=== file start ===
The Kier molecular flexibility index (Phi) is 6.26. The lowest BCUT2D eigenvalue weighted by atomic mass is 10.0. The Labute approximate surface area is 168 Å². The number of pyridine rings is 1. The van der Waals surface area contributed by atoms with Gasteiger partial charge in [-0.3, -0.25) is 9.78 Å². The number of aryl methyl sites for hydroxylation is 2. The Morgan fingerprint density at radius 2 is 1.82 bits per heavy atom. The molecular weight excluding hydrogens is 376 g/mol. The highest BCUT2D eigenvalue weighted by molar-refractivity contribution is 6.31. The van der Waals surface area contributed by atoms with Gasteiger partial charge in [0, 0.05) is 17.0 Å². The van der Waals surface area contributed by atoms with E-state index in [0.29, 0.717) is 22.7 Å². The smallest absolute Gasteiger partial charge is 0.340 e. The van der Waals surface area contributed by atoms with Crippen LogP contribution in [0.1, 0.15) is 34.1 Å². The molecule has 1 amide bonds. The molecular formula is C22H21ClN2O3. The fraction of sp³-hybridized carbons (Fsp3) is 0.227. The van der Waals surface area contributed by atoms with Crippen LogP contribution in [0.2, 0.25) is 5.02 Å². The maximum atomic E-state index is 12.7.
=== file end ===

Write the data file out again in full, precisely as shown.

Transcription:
The Kier molecular flexibility index (Phi) is 6.26. The lowest BCUT2D eigenvalue weighted by atomic mass is 10.0. The Labute approximate surface area is 168 Å². The number of pyridine rings is 1. The van der Waals surface area contributed by atoms with Gasteiger partial charge in [-0.3, -0.25) is 9.78 Å². The number of aryl methyl sites for hydroxylation is 2. The Morgan fingerprint density at radius 2 is 1.82 bits per heavy atom. The molecular weight excluding hydrogens is 376 g/mol. The highest BCUT2D eigenvalue weighted by molar-refractivity contribution is 6.31. The van der Waals surface area contributed by atoms with Gasteiger partial charge in [0, 0.05) is 17.0 Å². The van der Waals surface area contributed by atoms with E-state index in [0.29, 0.717) is 22.7 Å². The smallest absolute Gasteiger partial charge is 0.340 e. The van der Waals surface area contributed by atoms with Crippen LogP contribution in [0.1, 0.15) is 34.1 Å². The molecule has 1 amide bonds. The molecular formula is C22H21ClN2O3. The fraction of sp³-hybridized carbons (Fsp3) is 0.227. The van der Waals surface area contributed by atoms with Crippen LogP contribution in [0.2, 0.25) is 5.02 Å². The maximum atomic E-state index is 12.7.